But now I have a deadline! I need to be ready to start full steam coding by April the 3rd! I’m only going to have a week, and I need to be able to get as much done as possible in that time. So my time between now and then is really valuable. There’s a lot of planning and preparation work that needs to be done to lay the groundwork.

  • I can browse the asset store to find the assets I need, and determine what I have to make for myself. 
  • I can prepare design documents and think about gameplay elements.
  • I can blog.
  • I can recruit Twitter followers.
  • I can prepare my website.
  • I can read up about solutions to the problems I know I’m going to have to solve.
  • I can prepare for marketing and promotion activities. Live streaming? Press releases? Greenlight? Kickstarter? Dev blogs? It all benefits from having some advance planning.

Clearly, I’ve already started doing these things. You can see my WIP draft design documents that outlines the game. My Twitter account has grown from 16 followers to over 350 followers over the last 6 weeks. I’ve been reading a lot about indie game development, greenlight, crowdfunding, dev blogs, blogging in general, marketing, press releases, and video production, and practicing these things where possible. And I’ve already found a great set of assets on the Unity Asset Store that are going to be perfect for my game.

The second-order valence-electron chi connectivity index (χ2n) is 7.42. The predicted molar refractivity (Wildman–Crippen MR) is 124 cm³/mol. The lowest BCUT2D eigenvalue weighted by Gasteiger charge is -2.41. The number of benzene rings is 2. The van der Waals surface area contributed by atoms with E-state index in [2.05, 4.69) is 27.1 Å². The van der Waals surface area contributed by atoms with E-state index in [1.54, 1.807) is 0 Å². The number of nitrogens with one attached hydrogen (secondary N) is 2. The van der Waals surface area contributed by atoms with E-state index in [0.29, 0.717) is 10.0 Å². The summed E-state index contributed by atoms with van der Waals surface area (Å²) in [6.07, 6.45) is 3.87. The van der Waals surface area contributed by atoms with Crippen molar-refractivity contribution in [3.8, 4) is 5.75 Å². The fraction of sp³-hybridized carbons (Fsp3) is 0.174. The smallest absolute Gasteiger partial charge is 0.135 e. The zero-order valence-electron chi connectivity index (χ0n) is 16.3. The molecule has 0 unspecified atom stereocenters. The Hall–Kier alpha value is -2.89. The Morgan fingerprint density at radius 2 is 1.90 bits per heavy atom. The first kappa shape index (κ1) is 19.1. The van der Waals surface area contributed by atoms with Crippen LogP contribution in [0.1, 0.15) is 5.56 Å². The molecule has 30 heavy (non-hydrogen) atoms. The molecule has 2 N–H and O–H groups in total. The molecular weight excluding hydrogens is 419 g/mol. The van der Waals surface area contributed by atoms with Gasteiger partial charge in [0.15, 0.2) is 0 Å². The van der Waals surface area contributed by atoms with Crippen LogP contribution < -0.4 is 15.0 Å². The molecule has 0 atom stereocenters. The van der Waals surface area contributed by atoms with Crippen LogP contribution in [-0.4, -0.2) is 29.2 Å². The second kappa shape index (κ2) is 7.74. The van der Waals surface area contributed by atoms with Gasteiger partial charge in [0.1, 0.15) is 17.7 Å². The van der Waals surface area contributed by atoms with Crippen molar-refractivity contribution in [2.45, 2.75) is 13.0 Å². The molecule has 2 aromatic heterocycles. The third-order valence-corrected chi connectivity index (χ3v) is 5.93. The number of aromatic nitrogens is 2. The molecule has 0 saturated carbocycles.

I’ve also got an angle on this week of coding. I want to use this opportunity to showcase the amazing value that the Unity Asset Store offers, by demonstrating just how much one person can achieve in only a week if they make good use of the asset store. How’s this for a blog post title? “How much game do you get for $400 and 40 hours? – An experiment with the Unity Asset Store”.

Get to work?

By now I feel like I’m pretty much ready. I have a clear vision of what I want to achieve, and a plan in place to help me achieve it. There’s still plenty of things that I can do in advance, but I could start work tomorrow and feel like I was using my time productively and efficiently.

There is still one significant problem left to solve though. The game I want to make is still too big. It’s small enough that I can make a good start in my one week coding spree, but it’s not going to be feature complete, and it certainly won’t be consumer ready. I know from experience that if I cannot keep sustained momentum on this project throughout the year then it will eventually be abandoned. This has happened too many times before.

To a certain extent this problem can be solved by cutting scope. But for the style of game it is, the scope is already quite limited… Cutting it any further risks making the game disinteresting, un-fun, or lacking in replayability. Game designs are like plants. Pruning them back can be beneficial if you go about it in the right way, but if you go too far then the plant will simply die.